I’m preparing to teach on union with Christ at my church in a couple of weeks, and I decided to reread Murray’s chapter on the subject. It was time well spent.
Here are some highlights:
Nothing is more central or basic than union and communion with Christ. . . . [U]nion with Christ is in itself a very broad and embracive subject. It is not simply a step in the application of redemption; . . . it underlies every step of the application of redemption. Union with Christ is really the central truth of the whole doctrine of salvation not only in its application but also in its once-for-all accomplishment in the finished work of Christ. Indeed the whole process of salvation has its origin in one phase of union with Christ and salvation has in view the realization of other phases or union with Christ. (161)
It is obvious that we must not reduce the nature and the mode of union with Christ to the measure of the kind of union that exists between the chief corner stone and the other stones in the building nor to the measure of the kind of union that exists between the vine and the branches, nor to that of the head and the other members of the body, nor even to that of husband and wife. The mode, nature, and kind of union differ in the different cases. There is similitude but not identity. But just as we may not reduce the union between Christ and his people to the level of the union that exists on these other strata of being, so we must not raise it to the level of the union that exists within the Godhead. Similitude here again does not mean identity. Union with Christ does not mean that we are incorporated into the life of the Godhead. (168)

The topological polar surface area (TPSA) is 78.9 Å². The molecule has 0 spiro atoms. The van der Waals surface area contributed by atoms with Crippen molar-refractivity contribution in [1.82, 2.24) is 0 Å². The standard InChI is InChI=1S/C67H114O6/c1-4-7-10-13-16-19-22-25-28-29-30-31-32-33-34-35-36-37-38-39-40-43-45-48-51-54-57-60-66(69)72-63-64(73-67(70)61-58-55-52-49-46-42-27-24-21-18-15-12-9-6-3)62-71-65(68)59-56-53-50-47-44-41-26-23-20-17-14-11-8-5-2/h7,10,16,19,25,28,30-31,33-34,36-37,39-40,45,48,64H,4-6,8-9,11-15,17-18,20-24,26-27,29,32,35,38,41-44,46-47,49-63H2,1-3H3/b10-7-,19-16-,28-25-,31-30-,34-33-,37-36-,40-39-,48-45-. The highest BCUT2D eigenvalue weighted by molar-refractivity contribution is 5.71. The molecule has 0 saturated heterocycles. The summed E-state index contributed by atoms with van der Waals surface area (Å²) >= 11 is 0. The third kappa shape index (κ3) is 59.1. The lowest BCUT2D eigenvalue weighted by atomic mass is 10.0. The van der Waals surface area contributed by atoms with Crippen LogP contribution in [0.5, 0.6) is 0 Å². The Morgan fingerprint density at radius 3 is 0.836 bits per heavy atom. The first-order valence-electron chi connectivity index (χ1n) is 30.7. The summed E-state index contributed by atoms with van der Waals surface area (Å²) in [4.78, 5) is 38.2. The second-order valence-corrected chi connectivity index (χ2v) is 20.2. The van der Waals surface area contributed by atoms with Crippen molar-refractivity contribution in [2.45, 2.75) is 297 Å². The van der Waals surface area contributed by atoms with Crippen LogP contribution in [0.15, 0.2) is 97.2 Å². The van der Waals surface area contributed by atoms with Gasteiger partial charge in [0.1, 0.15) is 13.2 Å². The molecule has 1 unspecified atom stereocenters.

Union with Christ is the central truth of the whole doctrine of salvation. All to which the people of God have been predestined in the eternal election of God, all that has been secured and procured for them in the once-for-all accomplishment of redemption, all of which they become the actual partakers in the application of redemption, and all that by God’s grace they will become in the state of consummated bliss is embraced within the compass of union and communion with Christ. (170)
There is no truth, therefore, more suited to impart confidence and strength, comfort and joy in the Lord than this one of union with Christ. It also promotes sanctification, not only because all sanctifying grace is derived from Christ as the crucified and exalted Redeemer, but also because the recognition of fellowship with Christ and of the high privilege it entails incites to gratitude, obedience, and devotion. (171)